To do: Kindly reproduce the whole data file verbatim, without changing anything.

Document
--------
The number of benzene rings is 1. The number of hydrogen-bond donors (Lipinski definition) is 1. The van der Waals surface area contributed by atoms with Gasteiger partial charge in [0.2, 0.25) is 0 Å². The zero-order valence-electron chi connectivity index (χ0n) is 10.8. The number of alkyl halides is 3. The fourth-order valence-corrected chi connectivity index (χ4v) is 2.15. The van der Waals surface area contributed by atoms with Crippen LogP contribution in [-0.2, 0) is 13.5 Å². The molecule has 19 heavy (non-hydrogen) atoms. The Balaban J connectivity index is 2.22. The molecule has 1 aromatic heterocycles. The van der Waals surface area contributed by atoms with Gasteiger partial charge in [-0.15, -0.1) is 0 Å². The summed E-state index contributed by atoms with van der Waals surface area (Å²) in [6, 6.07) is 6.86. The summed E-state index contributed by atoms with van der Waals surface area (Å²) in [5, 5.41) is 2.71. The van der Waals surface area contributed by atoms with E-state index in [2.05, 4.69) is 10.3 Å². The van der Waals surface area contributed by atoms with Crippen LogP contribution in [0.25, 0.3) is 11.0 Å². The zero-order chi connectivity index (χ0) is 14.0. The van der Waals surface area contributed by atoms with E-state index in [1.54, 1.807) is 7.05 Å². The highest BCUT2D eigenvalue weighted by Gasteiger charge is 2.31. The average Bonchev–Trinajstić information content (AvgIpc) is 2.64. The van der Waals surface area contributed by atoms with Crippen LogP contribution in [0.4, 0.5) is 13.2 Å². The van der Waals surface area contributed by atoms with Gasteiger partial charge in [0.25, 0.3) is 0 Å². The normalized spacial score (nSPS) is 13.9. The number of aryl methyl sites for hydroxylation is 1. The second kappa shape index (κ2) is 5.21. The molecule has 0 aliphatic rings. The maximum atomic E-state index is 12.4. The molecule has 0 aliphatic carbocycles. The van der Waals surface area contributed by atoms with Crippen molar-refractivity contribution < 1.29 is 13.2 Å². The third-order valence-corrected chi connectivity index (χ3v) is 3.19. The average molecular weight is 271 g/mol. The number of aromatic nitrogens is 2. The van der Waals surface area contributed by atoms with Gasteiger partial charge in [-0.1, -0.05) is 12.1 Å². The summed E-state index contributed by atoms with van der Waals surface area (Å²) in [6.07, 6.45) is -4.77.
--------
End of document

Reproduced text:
The number of benzene rings is 1. The number of hydrogen-bond donors (Lipinski definition) is 1. The van der Waals surface area contributed by atoms with Gasteiger partial charge in [0.2, 0.25) is 0 Å². The zero-order valence-electron chi connectivity index (χ0n) is 10.8. The number of alkyl halides is 3. The fourth-order valence-corrected chi connectivity index (χ4v) is 2.15. The van der Waals surface area contributed by atoms with Crippen LogP contribution in [-0.2, 0) is 13.5 Å². The molecule has 19 heavy (non-hydrogen) atoms. The Balaban J connectivity index is 2.22. The molecule has 1 aromatic heterocycles. The van der Waals surface area contributed by atoms with Gasteiger partial charge in [-0.15, -0.1) is 0 Å². The summed E-state index contributed by atoms with van der Waals surface area (Å²) in [6, 6.07) is 6.86. The summed E-state index contributed by atoms with van der Waals surface area (Å²) in [5, 5.41) is 2.71. The van der Waals surface area contributed by atoms with E-state index in [2.05, 4.69) is 10.3 Å². The van der Waals surface area contributed by atoms with Crippen LogP contribution in [0.25, 0.3) is 11.0 Å². The zero-order chi connectivity index (χ0) is 14.0. The van der Waals surface area contributed by atoms with E-state index in [1.54, 1.807) is 7.05 Å². The highest BCUT2D eigenvalue weighted by Gasteiger charge is 2.31. The average Bonchev–Trinajstić information content (AvgIpc) is 2.64. The van der Waals surface area contributed by atoms with Crippen LogP contribution in [0.4, 0.5) is 13.2 Å². The van der Waals surface area contributed by atoms with Gasteiger partial charge in [0.25, 0.3) is 0 Å². The normalized spacial score (nSPS) is 13.9. The number of aryl methyl sites for hydroxylation is 1. The second kappa shape index (κ2) is 5.21. The molecule has 0 aliphatic rings. The maximum atomic E-state index is 12.4. The molecule has 0 aliphatic carbocycles. The van der Waals surface area contributed by atoms with Crippen molar-refractivity contribution < 1.29 is 13.2 Å². The third-order valence-corrected chi connectivity index (χ3v) is 3.19. The average molecular weight is 271 g/mol. The number of aromatic nitrogens is 2. The van der Waals surface area contributed by atoms with Gasteiger partial charge in [-0.1, -0.05) is 12.1 Å². The summed E-state index contributed by atoms with van der Waals surface area (Å²) in [6.07, 6.45) is -4.77.